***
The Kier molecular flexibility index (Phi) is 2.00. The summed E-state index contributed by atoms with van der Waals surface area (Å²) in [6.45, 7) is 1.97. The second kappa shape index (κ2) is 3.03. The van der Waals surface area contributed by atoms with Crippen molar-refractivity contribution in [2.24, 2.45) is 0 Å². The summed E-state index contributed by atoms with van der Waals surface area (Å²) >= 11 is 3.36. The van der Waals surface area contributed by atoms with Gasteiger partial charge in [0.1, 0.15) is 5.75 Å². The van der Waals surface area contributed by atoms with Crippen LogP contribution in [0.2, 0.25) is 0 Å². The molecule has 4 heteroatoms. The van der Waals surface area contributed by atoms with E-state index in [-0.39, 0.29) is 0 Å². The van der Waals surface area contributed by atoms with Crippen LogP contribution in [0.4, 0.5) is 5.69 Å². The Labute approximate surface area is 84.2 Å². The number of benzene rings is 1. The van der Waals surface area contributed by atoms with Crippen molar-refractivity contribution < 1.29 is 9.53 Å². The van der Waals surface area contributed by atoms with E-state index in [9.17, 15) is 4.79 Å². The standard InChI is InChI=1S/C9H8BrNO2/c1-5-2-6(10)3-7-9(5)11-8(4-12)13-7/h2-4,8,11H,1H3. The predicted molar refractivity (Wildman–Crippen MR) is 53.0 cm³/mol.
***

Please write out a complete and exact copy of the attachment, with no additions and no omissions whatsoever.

The Kier molecular flexibility index (Phi) is 2.00. The summed E-state index contributed by atoms with van der Waals surface area (Å²) in [6.45, 7) is 1.97. The second kappa shape index (κ2) is 3.03. The van der Waals surface area contributed by atoms with Crippen molar-refractivity contribution in [2.24, 2.45) is 0 Å². The summed E-state index contributed by atoms with van der Waals surface area (Å²) >= 11 is 3.36. The van der Waals surface area contributed by atoms with Gasteiger partial charge in [0.1, 0.15) is 5.75 Å². The van der Waals surface area contributed by atoms with Crippen LogP contribution in [0.2, 0.25) is 0 Å². The molecule has 4 heteroatoms. The van der Waals surface area contributed by atoms with E-state index in [-0.39, 0.29) is 0 Å². The van der Waals surface area contributed by atoms with Crippen LogP contribution in [0.4, 0.5) is 5.69 Å². The Labute approximate surface area is 84.2 Å². The number of benzene rings is 1. The van der Waals surface area contributed by atoms with Crippen molar-refractivity contribution < 1.29 is 9.53 Å². The van der Waals surface area contributed by atoms with E-state index in [9.17, 15) is 4.79 Å². The standard InChI is InChI=1S/C9H8BrNO2/c1-5-2-6(10)3-7-9(5)11-8(4-12)13-7/h2-4,8,11H,1H3. The predicted molar refractivity (Wildman–Crippen MR) is 53.0 cm³/mol.